Gary from Chesapeake
February 25, 2007
What I can say about Pete Falcone is that his son is serving in the U.S. Navy and he is a fine young man. His parents can be very proud of him. He says that his dad now owns a catering business in Louisiana.

Mike M
April 20, 2009
I played at KCC a few years after Pete. Pete would come workout before going off to big league camp, and I would catch and run sprints with him. Pete had a gifted arm, but he under-achieved as a player. One thing I can say is Pete was an all star as a person, never forgot his friends and teammates. I remember being a freshman in HS when Falcone was a senior at Lafayette HS. All anyone talked about was Falcone, and never a bad word. It was all about the smoke he threw! I was crapping my pants when we had to play against him. We lost to him 6-5, and Lafayette went on to win the City Championship while we sat home. Later when I met him at Kingsborough I told him the story. We have been friends ever since. An All Star in my book!

Jimmy Dresch
February 18, 2011
I have a lot of fond memories of Petey. I, too, played at Kingsborough CC, I was a freshman in 1976, and he'd just finished his first year in the major leagues. He decided to work out with our team over the winter. As Chopper noted earlier, KCC's assistant coach, Paddy Amedure, ran those winter workouts--like it was Marine Corps boot camp. LOL Petey tried to stay with us, but after a week or two, he finally took a break, and said "Even the World Champion Reds don't work this hard." He was right. He was a great guy, and truly UNHITTABLE in High School and College.

Golden Bear 92
June 13, 2011
Loved the guy's heart!

In his first year with the Giants, didn't he have a no-hitter going, maybe into the 7th? Some kind of fight broke out, delayed the game, then he went back in a gave up a hit?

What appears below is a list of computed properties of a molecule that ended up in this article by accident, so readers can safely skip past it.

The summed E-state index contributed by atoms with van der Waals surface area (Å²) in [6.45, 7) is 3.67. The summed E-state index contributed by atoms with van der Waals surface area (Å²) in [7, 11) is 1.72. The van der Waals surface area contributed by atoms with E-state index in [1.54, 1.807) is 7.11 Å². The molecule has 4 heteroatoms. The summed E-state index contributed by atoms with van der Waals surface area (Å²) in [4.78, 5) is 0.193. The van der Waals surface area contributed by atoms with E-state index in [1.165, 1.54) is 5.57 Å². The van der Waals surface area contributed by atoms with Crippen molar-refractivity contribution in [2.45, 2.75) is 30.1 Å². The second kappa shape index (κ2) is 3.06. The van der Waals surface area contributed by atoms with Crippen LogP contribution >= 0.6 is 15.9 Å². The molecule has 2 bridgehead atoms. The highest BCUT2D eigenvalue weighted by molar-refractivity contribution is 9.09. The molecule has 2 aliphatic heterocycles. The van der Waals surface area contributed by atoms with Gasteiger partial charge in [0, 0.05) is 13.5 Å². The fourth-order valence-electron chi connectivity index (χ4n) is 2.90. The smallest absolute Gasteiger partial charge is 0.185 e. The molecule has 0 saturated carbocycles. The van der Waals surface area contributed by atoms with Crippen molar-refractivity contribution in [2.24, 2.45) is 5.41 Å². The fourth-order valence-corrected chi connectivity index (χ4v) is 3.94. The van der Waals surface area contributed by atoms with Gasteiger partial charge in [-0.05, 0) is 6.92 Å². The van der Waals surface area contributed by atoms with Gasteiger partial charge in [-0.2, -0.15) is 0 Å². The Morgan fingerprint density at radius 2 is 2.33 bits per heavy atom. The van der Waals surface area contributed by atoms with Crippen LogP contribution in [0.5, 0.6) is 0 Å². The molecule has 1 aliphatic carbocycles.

I can't find a reference to this anywhere.

Mr. Roboto
July 12, 2011
Golden Bear, here's some information I found on the baseballreference.com website. On May 6, 1975, Pete held the Braves hitless for the first six innings before giving up a single to Dusty Baker leading off the seventh. He completed eight innings and got the win in a game won by the Giants, 7-1. Former Mets Buzz Capra and Gary Gentry pitched in the game for the Braves (Capra was the losing pitcher.) However, I did not see anything about a fight breaking out at any time.

Golden Bear 92
August 18, 2011
Loved the guy's heart!

In his first year with the Giants, didn't he have a no hitter going, maybe into the 7th? Some kind of fight broke out, delayed the game, then he went back in a gave up a hit?

I can't find a reference to this anywhere.

Golden Bear 92
September 18, 2012
Loved the guy's heart!

In his first year with the Giants, didn't he have a no hitter going, maybe into the 7th? Some kind of fight broke out, delayed the game, then he went back in a gave up a hit?

I can't find a reference to this anywhere.

Bob P
December 27, 2012
Golden Bear, you have a terrific memory!! The game you are referring to took place on Sunday, June 22, 1975 in Atlanta. Falcone, who was 21 years old, had allowed two walks and no hits through 7 2/3 innings and the Giants led, 5-0. here is what Retrosheet says happened next:

Correll walked; 1B Montanez taps baserunner Correll on butt which led to fight (main event Lum vs. Montanez); B.Williams ejected Montanez; ONTIVEROS REPLACED MONTANEZ(PLAYING 1B); GILBREATH BATTED FOR SADECKI; Gilbreath singled to center [Correll to second]; Garr singled to pitcher [Correll to third, Gilbreath to second]; Perez grounded out (first unassisted).

Falcone then allowed two runs in the bottom of the ninth and Gary Lavelle came on to get the final out as the Giants won 5-2. The losing pitcher in that game for the Braves was Blue Moon Odom!

Bill Crandall
October 12, 2013
To all Mets fans ...

I remember Peter when he lived in Hewlett, LI, NY. He was 13 and I was 17. Was dating his sister Rosemarie at the time, who immediately dumped me when her "real" boyfriend, Louis, came back from Vietnam. Never even attempted to get to first base with Ro, out of respect for Lou, but she and I had fun hanging out together at the local bowling alley and such until he came home. I was no "Jody".

But along the way, every day, I would see Peter pitching balls in the street (Hamilton Avenue, I think) and telling me that someday he would be pitching in the major leagues. Made me laugh at the the time, but not now given his 10-year MLB success (a long run for a pitcher.)

So, Congrats Peter. You did what you said you were going to do, and that's a lot more than I can say for most people I know today. Best, Bill Crandall